Ketamine molecule:

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Ketamine Clinical Trials


Preoperative Low-dose Ketamine Has no Preemptive Analgesic Effect in Opioid-naïve Patients Undergoing Colon Surgery When Nitrous Oxide is Used


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Id: NCT02241278

Organisation Name: Hospital Arquitecto Marcide

Overal Status: Completed

Start Date: September 2001

Last Update: September 16, 2014

Lead Sponsor: Hospital Arquitecto Marcide

Brief Summary: The analgesic properties of ketamine are associated with its non-competitive antagonism of the N-methyl-D-aspartate receptor; these receptors exhibit an excitatory function on pain transmission and this binding seems to inhibit or reverse the central sensitization of pain. In the literature, the value of this anesthetic for preemptive analgesia in the control of postoperative pain is uncertain. The objective of this study was to ascertain whether preoperative low-dose ketamine reduces postoperative pain and morphine consumption in adults undergoing colon surgery.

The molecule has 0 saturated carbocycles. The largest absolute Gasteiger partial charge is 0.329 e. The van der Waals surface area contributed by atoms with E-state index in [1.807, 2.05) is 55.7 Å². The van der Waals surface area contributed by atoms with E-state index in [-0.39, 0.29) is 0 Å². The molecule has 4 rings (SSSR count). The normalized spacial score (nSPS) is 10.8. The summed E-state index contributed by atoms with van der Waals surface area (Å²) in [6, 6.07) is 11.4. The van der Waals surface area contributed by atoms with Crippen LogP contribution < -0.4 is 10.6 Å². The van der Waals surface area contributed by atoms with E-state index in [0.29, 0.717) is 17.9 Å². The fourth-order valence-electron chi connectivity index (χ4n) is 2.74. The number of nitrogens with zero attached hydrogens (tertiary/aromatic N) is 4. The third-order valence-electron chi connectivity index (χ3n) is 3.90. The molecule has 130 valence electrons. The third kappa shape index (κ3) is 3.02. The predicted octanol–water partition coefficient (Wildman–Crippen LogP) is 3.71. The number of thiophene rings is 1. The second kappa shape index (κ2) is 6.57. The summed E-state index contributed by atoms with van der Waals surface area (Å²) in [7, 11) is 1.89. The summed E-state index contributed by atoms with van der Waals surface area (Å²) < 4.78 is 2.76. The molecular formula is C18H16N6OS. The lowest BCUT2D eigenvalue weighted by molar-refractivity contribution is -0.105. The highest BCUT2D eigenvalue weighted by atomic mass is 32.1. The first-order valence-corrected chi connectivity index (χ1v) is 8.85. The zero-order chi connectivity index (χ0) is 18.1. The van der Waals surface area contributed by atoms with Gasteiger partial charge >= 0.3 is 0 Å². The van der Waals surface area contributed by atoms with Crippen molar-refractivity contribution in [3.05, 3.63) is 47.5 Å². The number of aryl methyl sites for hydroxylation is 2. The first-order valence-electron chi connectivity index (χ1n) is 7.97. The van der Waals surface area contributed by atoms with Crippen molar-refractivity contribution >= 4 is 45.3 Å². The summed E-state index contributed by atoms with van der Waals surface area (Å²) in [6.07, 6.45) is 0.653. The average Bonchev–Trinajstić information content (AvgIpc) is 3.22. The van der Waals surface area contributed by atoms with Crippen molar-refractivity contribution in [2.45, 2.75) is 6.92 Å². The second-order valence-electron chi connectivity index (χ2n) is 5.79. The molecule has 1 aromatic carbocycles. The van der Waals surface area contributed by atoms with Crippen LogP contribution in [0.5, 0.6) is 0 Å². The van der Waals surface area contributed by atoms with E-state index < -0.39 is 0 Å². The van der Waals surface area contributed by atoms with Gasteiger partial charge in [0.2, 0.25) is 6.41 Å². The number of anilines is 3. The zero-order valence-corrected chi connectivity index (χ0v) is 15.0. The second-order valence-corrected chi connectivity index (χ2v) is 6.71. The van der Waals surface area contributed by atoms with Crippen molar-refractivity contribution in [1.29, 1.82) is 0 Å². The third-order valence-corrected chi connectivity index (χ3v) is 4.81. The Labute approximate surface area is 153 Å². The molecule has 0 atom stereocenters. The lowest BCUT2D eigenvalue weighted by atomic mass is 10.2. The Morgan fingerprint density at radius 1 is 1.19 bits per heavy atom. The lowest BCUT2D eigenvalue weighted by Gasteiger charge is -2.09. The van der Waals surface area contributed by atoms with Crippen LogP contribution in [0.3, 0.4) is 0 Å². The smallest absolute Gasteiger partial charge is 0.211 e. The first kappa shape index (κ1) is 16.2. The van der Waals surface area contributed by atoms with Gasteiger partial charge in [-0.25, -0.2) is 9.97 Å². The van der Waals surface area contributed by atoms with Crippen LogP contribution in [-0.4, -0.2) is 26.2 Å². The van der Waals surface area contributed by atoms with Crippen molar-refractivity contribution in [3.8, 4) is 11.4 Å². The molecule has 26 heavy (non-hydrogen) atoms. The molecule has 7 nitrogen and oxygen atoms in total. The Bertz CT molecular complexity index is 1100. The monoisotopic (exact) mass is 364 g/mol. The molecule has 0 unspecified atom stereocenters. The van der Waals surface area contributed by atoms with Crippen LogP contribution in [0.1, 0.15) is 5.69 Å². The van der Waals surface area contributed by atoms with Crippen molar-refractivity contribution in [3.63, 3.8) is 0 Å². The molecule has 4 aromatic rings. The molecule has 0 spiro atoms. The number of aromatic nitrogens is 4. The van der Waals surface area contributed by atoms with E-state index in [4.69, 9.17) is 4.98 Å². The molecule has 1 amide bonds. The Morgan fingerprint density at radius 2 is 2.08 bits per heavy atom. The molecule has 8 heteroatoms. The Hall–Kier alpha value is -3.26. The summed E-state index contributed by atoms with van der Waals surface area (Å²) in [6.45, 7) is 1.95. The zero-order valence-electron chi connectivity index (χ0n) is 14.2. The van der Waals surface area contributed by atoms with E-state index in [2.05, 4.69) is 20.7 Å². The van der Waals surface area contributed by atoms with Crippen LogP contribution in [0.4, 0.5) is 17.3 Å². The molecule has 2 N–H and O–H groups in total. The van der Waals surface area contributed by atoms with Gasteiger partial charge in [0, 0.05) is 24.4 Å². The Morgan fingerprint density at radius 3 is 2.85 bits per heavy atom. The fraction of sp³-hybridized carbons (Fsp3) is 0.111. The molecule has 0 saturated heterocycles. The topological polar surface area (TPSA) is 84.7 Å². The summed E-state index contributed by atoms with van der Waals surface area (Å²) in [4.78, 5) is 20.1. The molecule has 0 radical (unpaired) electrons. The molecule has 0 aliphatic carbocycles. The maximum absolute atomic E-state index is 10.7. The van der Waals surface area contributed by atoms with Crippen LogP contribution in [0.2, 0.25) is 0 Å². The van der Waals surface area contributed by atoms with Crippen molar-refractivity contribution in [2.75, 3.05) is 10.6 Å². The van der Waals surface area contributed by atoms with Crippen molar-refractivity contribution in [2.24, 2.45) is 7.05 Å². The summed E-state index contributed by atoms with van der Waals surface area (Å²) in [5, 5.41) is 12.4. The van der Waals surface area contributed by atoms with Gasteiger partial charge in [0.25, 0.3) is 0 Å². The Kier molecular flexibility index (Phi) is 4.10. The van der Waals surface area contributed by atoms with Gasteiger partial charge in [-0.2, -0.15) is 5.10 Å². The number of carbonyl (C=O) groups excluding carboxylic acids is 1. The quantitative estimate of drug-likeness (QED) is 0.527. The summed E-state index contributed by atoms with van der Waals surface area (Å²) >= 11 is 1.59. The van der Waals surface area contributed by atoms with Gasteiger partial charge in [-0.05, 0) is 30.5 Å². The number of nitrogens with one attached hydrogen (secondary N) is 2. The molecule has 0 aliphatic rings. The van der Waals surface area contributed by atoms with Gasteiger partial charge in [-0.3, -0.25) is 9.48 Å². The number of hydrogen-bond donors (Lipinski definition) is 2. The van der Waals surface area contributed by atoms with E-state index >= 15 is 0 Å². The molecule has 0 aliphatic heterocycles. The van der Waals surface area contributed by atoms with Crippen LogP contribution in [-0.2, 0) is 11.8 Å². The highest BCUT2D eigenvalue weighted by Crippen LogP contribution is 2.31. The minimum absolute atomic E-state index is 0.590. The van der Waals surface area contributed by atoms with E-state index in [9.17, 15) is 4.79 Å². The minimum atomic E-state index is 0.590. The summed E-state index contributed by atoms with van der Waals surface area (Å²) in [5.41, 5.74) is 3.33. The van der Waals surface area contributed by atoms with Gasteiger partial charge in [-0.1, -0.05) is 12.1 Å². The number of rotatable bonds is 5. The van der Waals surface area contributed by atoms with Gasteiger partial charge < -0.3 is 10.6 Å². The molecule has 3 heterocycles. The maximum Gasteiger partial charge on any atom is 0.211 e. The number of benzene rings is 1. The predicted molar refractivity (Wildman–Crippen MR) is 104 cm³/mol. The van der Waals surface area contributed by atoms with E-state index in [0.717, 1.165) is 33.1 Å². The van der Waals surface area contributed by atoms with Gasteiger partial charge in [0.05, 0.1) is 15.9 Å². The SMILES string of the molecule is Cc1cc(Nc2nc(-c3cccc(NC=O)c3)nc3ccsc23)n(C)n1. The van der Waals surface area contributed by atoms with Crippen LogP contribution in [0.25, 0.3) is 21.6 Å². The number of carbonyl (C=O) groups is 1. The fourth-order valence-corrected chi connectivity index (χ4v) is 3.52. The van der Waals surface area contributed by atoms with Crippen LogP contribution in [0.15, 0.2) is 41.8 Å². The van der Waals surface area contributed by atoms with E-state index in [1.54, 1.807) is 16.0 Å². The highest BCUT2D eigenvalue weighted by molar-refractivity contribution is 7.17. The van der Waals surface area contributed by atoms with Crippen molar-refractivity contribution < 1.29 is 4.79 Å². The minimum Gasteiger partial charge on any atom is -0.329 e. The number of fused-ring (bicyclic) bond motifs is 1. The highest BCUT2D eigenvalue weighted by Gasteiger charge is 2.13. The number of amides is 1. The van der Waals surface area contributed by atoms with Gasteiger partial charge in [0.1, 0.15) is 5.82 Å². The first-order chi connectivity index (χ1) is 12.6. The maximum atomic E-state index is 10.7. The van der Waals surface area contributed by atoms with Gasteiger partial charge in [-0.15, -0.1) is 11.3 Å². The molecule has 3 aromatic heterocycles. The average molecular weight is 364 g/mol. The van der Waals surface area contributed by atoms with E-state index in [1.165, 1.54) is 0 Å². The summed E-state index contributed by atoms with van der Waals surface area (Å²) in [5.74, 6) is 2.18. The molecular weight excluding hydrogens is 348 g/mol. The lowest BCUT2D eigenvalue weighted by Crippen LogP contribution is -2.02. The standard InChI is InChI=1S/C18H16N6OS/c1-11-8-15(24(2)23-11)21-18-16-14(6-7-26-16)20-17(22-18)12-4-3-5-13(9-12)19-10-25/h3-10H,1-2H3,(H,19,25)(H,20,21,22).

In a double-blind, randomized trial, 48 patients were studied. Patients in the ketamine group received 0.5 mg/kg intravenous ketamine before surgical incision, while the control group received normal saline. The postoperative analgesia was achieved with a continuous infusion of morphine at 0.015 mg∙kgˉ¹∙hˉ¹ with the possibility of 0.02 mg/kg bolus every 10 min. Pain was assessed using the Visual Analog Scale (VAS), morphine consumption, and hemodynamic parameters at 0, 1, 2, 4, 8, 12, 16, and 24 hours postoperatively. We quantified times to rescue analgesic (Paracetamol), adverse effects and patient satisfaction.

Conditions:
  • Pain, Postoperative


Total execution time in seconds: 0.24773502349854